Everyone wants to help someone in need, but sometimes the help they can offer isn't enough, or is the wrong kind of help. Cueball tries to help Megan, who is in psychological/emotional distress, but despite his efforts she ends up in an ambulance. It's implied that she either attempted suicide, severe self-harm, or hurt herself in some other way. The point is that sometimes no amount of help from the outside can help someone who is suffering.
The title text refers to a hidden button behind the bookshelf, but Cueball did not find it. This is ironic because, however much people may hope, there has never been a single button or easy solution to fix our problems.
Most depressing XKCD ever? 184.108.40.206 14:24, 22 August 2013 (UTC)
- Every time when I see this comic I'm close before some tear drops running out of my eyes ;( --Dgbrt (talk) 21:42, 9 December 2013 (UTC)
Waitwaitwait. So the guy was in the building all along, witnessing the suicide/self-harm, and he failed to stop a woman from apparently successfully knocking herself out? 16:19, 24 May 2014 (UTC) 220.127.116.11 (talk) (please sign your comments with ~~~~)
I thought Cueball was choking her!18.104.22.168
So did I!!
I thought maybe it was about Randall's wife. Just like some of the comics feature her implicitly, I thought maybe this one did. 22.214.171.124 (talk) (please sign your comments with ~~~~)
I think the explanation is a bit off. Sometimes getting someone into a hospital is helping. I've had to call 911 to get friends help. Things usually got bad for a while after that. 126.96.36.199 21:46, 26 April 2015 (UTC)
The first time I saw this one, it was some 2 or 3 days after I had to call the police for a friend who was attempting suicide. It hit way, way too close to home, to the point where I wanted to cry. I ended up just getting up right then and going for a long walk in the woods to clear my head. 7:24, 2 July 2015 (UTC) 188.8.131.52 (talk) (please sign your comments with ~~~~)
To 184.108.40.206, he married in 2011... this comic was made in 2008. Unfortunately, we may never know who he is referring to. 220.127.116.11 (talk) (please sign your comments with ~~~~)
Am I the only one who feels that the point is he tried to talk to someone to cheer them up, but the woman was so distraught by what cueball said, it lead to self harm? 18.104.22.168 (talk) (please sign your comments with ~~~~)
- I think the text is rather confusing: If you take responsibility for somebody's sadness, as in "I'm sorry. This was my fault." it may help. But saying "I made you feel this good" seems like bragging and does not help. But she was apparently already sad, so, yeah, kinda confused. Isn't that what explainxkcd is for? That's right, Jacky720 just signed this (talk | contribs) 22:52, 24 June 2017 (UTC)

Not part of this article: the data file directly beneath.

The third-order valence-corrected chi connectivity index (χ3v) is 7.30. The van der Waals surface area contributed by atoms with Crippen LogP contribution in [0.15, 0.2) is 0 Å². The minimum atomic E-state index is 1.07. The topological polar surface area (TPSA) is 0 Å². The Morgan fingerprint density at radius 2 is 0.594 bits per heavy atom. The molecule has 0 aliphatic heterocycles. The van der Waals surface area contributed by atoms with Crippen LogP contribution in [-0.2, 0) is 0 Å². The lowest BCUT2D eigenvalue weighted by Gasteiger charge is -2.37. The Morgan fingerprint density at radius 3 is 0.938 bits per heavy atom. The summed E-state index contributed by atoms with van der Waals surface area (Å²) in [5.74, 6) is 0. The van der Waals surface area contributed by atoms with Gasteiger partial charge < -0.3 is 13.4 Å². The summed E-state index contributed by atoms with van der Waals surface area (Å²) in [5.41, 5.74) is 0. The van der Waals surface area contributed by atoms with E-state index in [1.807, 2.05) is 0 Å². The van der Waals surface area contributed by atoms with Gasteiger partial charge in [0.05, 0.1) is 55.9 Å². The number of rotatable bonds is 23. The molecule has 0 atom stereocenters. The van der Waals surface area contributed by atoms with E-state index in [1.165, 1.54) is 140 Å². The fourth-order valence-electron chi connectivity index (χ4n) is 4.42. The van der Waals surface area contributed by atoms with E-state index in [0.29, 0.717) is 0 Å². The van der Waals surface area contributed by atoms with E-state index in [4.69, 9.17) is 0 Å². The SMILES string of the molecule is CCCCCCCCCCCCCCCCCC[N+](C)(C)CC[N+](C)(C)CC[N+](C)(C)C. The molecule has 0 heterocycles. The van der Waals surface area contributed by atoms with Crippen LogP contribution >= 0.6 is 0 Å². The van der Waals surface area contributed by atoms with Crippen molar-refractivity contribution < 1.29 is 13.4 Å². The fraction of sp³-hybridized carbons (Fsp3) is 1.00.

When you care for someone, especially a significant other, your natural instinct as a decent human being is to provide help and support when they are in distress or upset. But with issues like depression, tendencies toward self-harm, or even general anxiety, your attempt to help provides no benefit or much more likely makes things worse. You being so close to that person makes it that much harder for them to be helped by you, and it often isn't your place to assume the role of therapist or counselor no matter how much you want to. No matter how much you think that person should be happy, you can't assume responsibility for it and no amount of convincing or reassuring is going to help that. When things get really bad, professional medical help and distance are the only thing that will keep that person safe. I cry when I read this. I've sat and held the hand of a close friend while he was handcuffed by campus police for his own safety and was escorted to a hospital for treatment. It takes a long time to heal that divide - and its the most frustrating thing in the world to know the best thing you can do is step away for a while. If you ever feel the need to comfort a spouse, a child, a friend who is so overwhelmed with existence that they aren't sure they want to live anymore, you'll understand this panel. 22.214.171.124 (talk) (please sign your comments with ~~~~)
First time I read this comic, I didnt think much of it.
Rereading it years later, after I lived with a loved one struggling with depression, made me cry so much. It is exactly what I feel.
Does anyone else feel like the comic is actually saying that sometimes, bad things will happen no matter whether or not you try to help?
Okay, this almost happened to my classmate's friend like around 3 month plus ago, she was struggling with a case of suicide due to depression. When I see this, it reminds me of her friend a lot, and I wonder how is her friend doing. This is actually quite a tear-jerker if you are having a depression or your loved ones having it. Please, get some form of help if you need it...Boeing-787lover 10:08, 26 June 2018 (UTC)
A few of the people writing comments here seem to have concluded that the Cueball somehow made things more difficult for Megan. I don't see any indication of that. Just that he attempted to help or comfort her and that it wasn't sufficient. Mcherm (talk) 13:32, 2 May 2020 (UTC)
This one is just what it feels like when you can't do anything but put someone into psychiatric care, or stand by and watch it happen. You can try to help, but then you'll realize that nothing you can do is helping. It sucks. Nothing's going to prepare you for it. If you've been there, you won't forget it. Singlelinelabyrinth (talk) 14:45, 16 July 2020 (UTC)
I have a different interpretation altogether : Cueball hesitates to help. One path is, he does, and Meghan wipe tears off her eyes. One path is, he doesn't, and Meghan harms herself. (User:Jerome) 126.96.36.199 (talk) 08:58, 5 July 2023 (please sign your comments with ~~~~)